Musical marvels

Superheroes they’re not. But for T Lavitz, playing in Justice League is yet another chance to jam with a super group.

That’s something the Dixie Dregs/Jazz Is Dead keyboardist is used to. Last year, he toured briefly with a band called the Hillbilly Funk All Stars — featuring Richie Hayward and Kenny Gradney from Little Feat, Vassar Clements and Catfish Hodge. “It was cool; it was weird,” he says simply. Soon thereafter, Lavitz’s friend and Jazz Is Dead bandmate — guitarist Jimmy Herring — expressed an interest in playing with Lavitz, Hayward and bassist Bobby Vega. It wasn’t long before some dates were booked for the new quartet, under the name Justice League.

The official hype about Justice League gives the band’s mission as “a short tour of long jams.” They’re performing only 11 shows (one of which is right here in Asheville, at Stella Blue). “I understand you need a hook, something to hang your hat on,” says Lavitz, with a sigh. “You know: ‘What’s this about? What are they doing?’ To me, it’s like, ‘Hello?’ Richie is one of the great rhythm-section players in rock ‘n’ roll, and Jimmy’s one of the greatest soloists out there today, on any instrument. Isn’t that enough? Just really good players going out and playing?

“A friend of mine used to play with Miles Davis,” continues Lavitz, “and he was, like, ‘You know, what was cool about Miles’ music was that it wasn’t always complicated.’ … [There would be] a beginning and an end for sure, and then there’d be a lot of crazy jamming — improv. Not that we’re going to play jazz — Bobby and Richie are more in the rock style — but with a bass player and drummer like them, you can lay down some ridiculous grooves. [Then I can] play chords over it and have Jimmy go crazy.”

Justice League will probably perform a couple of Little Feat tunes as instrumentals, and a few original songs by Lavitz. They might even cover a Dixie Dregs tune or two. “Jimmy is one of the only people that can play [the Dregs’] music and do it justice,” the keyboardist says. The group will also likely serve up something off Jazz Is Dead’s Laughing Water (Zebra Records, 1999). But mainly, “[We’ll play] hodgepodge, a melting pot of American music,” Lavitz reveals.

Lavitz is particularly excited about the prospect of working with Hayward again. “He’s awesome. It’s a thing where you just laugh,” Lavitz explains, “because, from the first note, it’s funky. He starts a beat with the shuffling snaredrum thing that he does, and it’s like, I don’t even have to tap my foot. The timing is emanating from him, and it just makes you smile. Your fingers just go, ‘Ahhhh.’ The 16th-note, choppy organ stuff that I like to do [becomes] like it was sequenced. And that was [true] the first time [I played with him]. Then you … play with someone over a period of years and strike a groove, so to speak.”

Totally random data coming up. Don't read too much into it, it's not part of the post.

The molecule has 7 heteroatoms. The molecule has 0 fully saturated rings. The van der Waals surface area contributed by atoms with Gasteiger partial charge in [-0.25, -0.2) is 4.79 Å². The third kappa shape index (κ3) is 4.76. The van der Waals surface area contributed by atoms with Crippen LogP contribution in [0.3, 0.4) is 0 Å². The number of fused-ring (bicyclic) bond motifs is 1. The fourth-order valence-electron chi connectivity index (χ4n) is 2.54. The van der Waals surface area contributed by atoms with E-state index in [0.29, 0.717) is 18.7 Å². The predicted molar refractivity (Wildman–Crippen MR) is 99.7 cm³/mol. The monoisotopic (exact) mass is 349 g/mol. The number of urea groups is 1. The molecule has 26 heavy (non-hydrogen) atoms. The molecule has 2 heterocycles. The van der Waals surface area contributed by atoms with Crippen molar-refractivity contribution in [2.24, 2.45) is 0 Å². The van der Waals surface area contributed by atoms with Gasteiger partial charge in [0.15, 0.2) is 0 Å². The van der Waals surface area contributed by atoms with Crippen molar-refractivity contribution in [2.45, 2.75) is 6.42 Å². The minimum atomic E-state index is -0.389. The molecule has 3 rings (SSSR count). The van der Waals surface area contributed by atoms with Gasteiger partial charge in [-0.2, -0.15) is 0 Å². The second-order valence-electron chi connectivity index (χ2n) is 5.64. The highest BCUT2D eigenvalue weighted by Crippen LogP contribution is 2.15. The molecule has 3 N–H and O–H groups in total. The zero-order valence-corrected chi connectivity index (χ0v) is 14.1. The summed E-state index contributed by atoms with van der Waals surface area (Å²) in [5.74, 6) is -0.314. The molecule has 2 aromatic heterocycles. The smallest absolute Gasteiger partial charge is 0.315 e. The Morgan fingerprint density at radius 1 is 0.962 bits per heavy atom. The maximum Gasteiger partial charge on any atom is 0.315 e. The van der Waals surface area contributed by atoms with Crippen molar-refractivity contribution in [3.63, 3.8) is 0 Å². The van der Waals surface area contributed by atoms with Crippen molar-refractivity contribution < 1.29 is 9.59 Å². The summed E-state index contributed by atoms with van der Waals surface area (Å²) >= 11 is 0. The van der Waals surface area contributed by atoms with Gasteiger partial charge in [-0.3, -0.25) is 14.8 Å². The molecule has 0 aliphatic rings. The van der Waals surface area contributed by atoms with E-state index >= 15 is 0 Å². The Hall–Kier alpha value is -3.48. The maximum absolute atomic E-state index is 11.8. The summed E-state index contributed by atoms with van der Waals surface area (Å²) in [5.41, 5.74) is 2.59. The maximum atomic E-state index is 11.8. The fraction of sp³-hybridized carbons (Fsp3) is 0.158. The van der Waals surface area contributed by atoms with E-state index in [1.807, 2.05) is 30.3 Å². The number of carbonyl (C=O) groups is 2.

Justice League bassist Bobby Vega played with Sly & The Family Stone when he was only 16. More recently, he has performed with blues singer Etta James and jam bands Zero and KVHW. Vega first worked with Lavitz in Jefferson Starship. “A couple of times, Jack Cassady couldn’t [play], and they brought Bobby in to sub,” Lavitz recalls. “I was like, ‘God, this guy lays it down, lays it down!‘”

After the Justice League tour ends, Lavitz will embark on a month-long Dixie Dregs tour — coinciding with the release of a live Dregs album on Zebra Records.

Lavitz first met the Dregs in the mid-’70s at the University of Miami. “[Band leader] Steve [Morse] was barefoot and wearing his guitar all low down, and then there was Rod [Morgenstein] and Andy [West] and Allan [Sloan]. … I started stalking them instantly,” he remembers, with a laugh. “By ’78, they were gods to [all of] us. They had left [school] and gotten a record deal. Then this friend said to me, ‘I saw Rod, and he wants you to call him at his hotel.’ And [it was] just like when I was a little kid [and I ] started dreaming about being the fifth Beatle. I instantly dreamed that they wanted me to fly to Atlanta, audition for my favorite band, quit school, and join them. And that’s what happened!”

Lavitz’s early influences included the Allman Brothers, the Mahavishnu Orchestra, Weather Report, Emerson, Lake & Palmer, and Chick Corea. “But of course, [in] music school they do it right and take you all the way back to Bud Powell, Art Tatum, Oscar Peterson, then Bill Evans and Herbie [Hancock] and all those guys. Then they take you through all those masters of jazz piano, [like] Keith Jarrett.”

Lavitz has supported himself with his music since college. “I had a paper route when I was a kid,” he remembers. “I worked in an ice-cream place, and then I pruned apple trees in Virginia when my family moved there. I was a dishwasher at one place. … I think taking those jobs were motivations for me to say, ‘I really want to do music.’ But that doesn’t mean you’re [necessarily going to get the opportunity] to just play music. I got lucky. I practiced and had enough talent for someone like the Dregs to take note and say, ‘Hey, maybe that guy’ll work.’ And once you get a shot like that, you get some recognition, and it’s a little easier to hook up with the next band.

“I’ve gotta say, there have been times when it was not easy, and it’s not like I’m living in a mansion now,” he relates. “I still always have to look at, ‘Well, what’s next?’ But I have to be grateful that, at age 43, I’m able to pay my bills and drive a car and be a normal human being.”

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